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The Purple Lights of Joppa Illinois

Written and Directed by Adam Rapp
Produced by The Atlantic Theater Company

Off Broadway, New Play
Runs through 6.26.16
Atlantic Stage 2, 330 West 16th Street


by Ken Kaissar on 6.7.16

The Purple Lights of Joppa IllinoisKatherine Reis and William Apps in The Purple Lights of Joppa Illinois. Photo by Ahron Foster.

BOTTOM LINE: Incredibly detailed writing and acting make this new play a must-see.

Adam Rapp’s characters are alive. The thoughts and words that he writes for them are so complete, specific and humanly random that you can’t help but feel the blood pounding in their veins through the language. His ability to imagine and capture characters so thoroughly is astonishing and distinguishes him as one of our great contemporary writers.

In this production, Rapp's play is performed by a virtuoso four-person cast that includes William Apps, Susan Heyward, Katherine Reis and Connor Barrett. To say there’s not a weak link is an understatement; every single moment in the show is compelling, organic and truthful. The detailed acting work matches, even perhaps surpasses, Rapp’s exquisite writing. This cast is devastatingly believable. Each one of them will unnerve you from their first entrance and take you on a ride you never see coming.

Ellis (William Apps) is a troubled 41 year-old who has just been released from a psychiatric correctional facility. As the play begins, he prepares his apartment with obsessive-compulsive attention to detail for the arrival of a very special visitor. The visitor turns out to be a 13 year-old girl named Catherine (Katherine Reis) and her slightly older companion Monique (Susan Heyward). Perhaps you’ve already figured out why a 13 year-old needs to visit a disturbed man in his forties. But no matter. It’s a reveal that comes relatively early in the play and only sets up the volatile ride that quickly flies off the tracks.

Heyward and Reis are incredible as a teenage duo. I have to surmise that they’re not really as young as they’re playing, but I can’t be sure. They are equipped with fierce teenage anger that suggests that they’re tired of being treated like children. They wage war on their own naiveté armed with a sophisticated vocabulary, precocious knowledge of useless trivia and an obstinate refusal to be messed with.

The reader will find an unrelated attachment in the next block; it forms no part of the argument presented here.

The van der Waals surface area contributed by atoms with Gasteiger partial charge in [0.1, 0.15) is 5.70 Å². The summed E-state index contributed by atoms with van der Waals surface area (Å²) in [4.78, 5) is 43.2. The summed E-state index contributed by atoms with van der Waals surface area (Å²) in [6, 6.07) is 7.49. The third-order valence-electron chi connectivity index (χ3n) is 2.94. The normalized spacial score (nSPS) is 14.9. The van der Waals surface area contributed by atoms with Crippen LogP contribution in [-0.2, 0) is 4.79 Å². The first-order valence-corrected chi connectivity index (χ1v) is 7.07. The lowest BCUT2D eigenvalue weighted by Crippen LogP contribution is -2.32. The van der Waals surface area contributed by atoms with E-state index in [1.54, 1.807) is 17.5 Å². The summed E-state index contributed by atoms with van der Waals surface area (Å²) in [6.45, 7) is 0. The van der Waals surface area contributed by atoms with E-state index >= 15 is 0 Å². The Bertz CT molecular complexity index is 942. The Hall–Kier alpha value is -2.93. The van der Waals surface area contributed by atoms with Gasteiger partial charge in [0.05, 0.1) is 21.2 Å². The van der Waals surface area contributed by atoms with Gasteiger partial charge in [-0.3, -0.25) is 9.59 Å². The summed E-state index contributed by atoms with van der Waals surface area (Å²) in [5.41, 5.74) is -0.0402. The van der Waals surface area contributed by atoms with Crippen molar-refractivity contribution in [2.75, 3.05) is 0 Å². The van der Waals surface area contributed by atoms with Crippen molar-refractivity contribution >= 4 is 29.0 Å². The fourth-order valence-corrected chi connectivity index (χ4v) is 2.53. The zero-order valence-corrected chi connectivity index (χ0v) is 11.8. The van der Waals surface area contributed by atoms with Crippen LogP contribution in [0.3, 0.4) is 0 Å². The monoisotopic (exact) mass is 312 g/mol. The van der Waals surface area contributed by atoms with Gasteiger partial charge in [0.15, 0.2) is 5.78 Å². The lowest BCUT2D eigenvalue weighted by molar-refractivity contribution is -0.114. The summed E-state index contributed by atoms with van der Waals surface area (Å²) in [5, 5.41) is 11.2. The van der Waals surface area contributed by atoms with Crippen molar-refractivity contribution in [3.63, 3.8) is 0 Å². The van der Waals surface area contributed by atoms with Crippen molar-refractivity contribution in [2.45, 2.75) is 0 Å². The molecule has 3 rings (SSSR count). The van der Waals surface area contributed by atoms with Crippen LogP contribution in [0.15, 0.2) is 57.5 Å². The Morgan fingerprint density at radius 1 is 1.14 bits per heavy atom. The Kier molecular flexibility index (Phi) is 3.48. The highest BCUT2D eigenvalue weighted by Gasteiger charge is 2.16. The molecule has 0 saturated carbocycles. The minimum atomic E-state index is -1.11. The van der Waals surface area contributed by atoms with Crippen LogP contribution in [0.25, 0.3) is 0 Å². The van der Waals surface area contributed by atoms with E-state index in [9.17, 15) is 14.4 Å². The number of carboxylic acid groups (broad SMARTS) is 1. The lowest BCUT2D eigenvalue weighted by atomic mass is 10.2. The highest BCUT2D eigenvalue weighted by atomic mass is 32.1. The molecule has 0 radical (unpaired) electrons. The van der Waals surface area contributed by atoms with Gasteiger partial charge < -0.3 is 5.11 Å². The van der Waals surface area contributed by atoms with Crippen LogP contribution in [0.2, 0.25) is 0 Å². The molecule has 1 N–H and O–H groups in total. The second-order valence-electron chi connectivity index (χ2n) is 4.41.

Andromache Chalfant’s excellent set design brings to life a depressingly simple and inexpensive rental apartment. Again, the attention to detail here is impeccable, down to the water damage in the dry wall.

Directed by Rapp, the play has the same emotional life as its unstable central character. It oscillates between being howlingly funny and profoundly sad. This emotional rollercoaster of a play will not disappoint.

You may be a bit concerned at the beginning when Rapp forces the audience to listen to a song (played on a turntable) in its entirety before allowing the action to continue. But it’s moments like these that allow his actors to shine. Each of them speaks volumes about their characters by the manner in which they listen to the song, and we learn so much by gazing at them for three whole minutes. These are consummate professionals who know how to infuse action into their inaction. To those theatre artists watching who are now inspired to force audiences to listen to entire songs on stage: please don’t. In other words, these are skilled professionals. Don’t try this at home.

(The Purple Lights of Joppa Illinois plays at Atlantic Stage 2, 330 West 16th Street, through June 26, 2016. The running time is 90 minutes without intermission. Performances are Tuesdays thru Fridays at 7:30; Saturdays at 2:30 and 7:30; and Sundays at 2:30. Tickets are $40 for members or $50 for non-members and are available at


The Purple Lights of Joppa Illinois is written and directed by Adam Rapp. Set Design is by Andromache Chalfant. Costume Design is by Jessica Pabst. Lighting Design is by Keith Parham. Sound Design is by Christian Frederickson.  Stage Manager is Jillian M. Oliver.

The cast is William Apps, Susan Heyward, Katherine Reis, and Connor Barrett.